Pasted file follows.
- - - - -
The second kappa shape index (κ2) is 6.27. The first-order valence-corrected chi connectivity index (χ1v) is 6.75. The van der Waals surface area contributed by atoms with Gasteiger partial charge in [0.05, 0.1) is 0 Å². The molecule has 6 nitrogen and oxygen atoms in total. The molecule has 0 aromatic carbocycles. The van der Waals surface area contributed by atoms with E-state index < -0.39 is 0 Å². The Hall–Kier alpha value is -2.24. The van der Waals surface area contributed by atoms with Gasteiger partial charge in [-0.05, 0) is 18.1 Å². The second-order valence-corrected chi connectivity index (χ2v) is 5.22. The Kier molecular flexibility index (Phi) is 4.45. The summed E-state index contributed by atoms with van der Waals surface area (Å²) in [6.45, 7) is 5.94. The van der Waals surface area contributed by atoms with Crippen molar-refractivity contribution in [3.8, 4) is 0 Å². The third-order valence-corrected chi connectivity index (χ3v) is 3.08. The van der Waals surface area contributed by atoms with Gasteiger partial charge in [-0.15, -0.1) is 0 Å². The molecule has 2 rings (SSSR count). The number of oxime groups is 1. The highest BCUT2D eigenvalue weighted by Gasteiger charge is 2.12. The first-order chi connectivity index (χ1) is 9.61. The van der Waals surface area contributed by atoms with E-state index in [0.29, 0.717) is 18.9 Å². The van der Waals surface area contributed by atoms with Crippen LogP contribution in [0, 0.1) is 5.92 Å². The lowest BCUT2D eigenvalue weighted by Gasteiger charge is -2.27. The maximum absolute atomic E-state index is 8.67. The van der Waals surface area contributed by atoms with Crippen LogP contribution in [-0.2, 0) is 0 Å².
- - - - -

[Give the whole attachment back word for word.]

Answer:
The second kappa shape index (κ2) is 6.27. The first-order valence-corrected chi connectivity index (χ1v) is 6.75. The van der Waals surface area contributed by atoms with Gasteiger partial charge in [0.05, 0.1) is 0 Å². The molecule has 6 nitrogen and oxygen atoms in total. The molecule has 0 aromatic carbocycles. The van der Waals surface area contributed by atoms with E-state index < -0.39 is 0 Å². The Hall–Kier alpha value is -2.24. The van der Waals surface area contributed by atoms with Gasteiger partial charge in [-0.05, 0) is 18.1 Å². The second-order valence-corrected chi connectivity index (χ2v) is 5.22. The Kier molecular flexibility index (Phi) is 4.45. The summed E-state index contributed by atoms with van der Waals surface area (Å²) in [6.45, 7) is 5.94. The van der Waals surface area contributed by atoms with Crippen molar-refractivity contribution in [3.8, 4) is 0 Å². The third-order valence-corrected chi connectivity index (χ3v) is 3.08. The van der Waals surface area contributed by atoms with Gasteiger partial charge in [-0.15, -0.1) is 0 Å². The molecule has 2 rings (SSSR count). The number of oxime groups is 1. The highest BCUT2D eigenvalue weighted by Gasteiger charge is 2.12. The first-order chi connectivity index (χ1) is 9.61. The van der Waals surface area contributed by atoms with E-state index in [0.29, 0.717) is 18.9 Å². The van der Waals surface area contributed by atoms with Crippen LogP contribution in [0, 0.1) is 5.92 Å². The lowest BCUT2D eigenvalue weighted by Gasteiger charge is -2.27. The maximum absolute atomic E-state index is 8.67. The van der Waals surface area contributed by atoms with Crippen LogP contribution in [-0.2, 0) is 0 Å².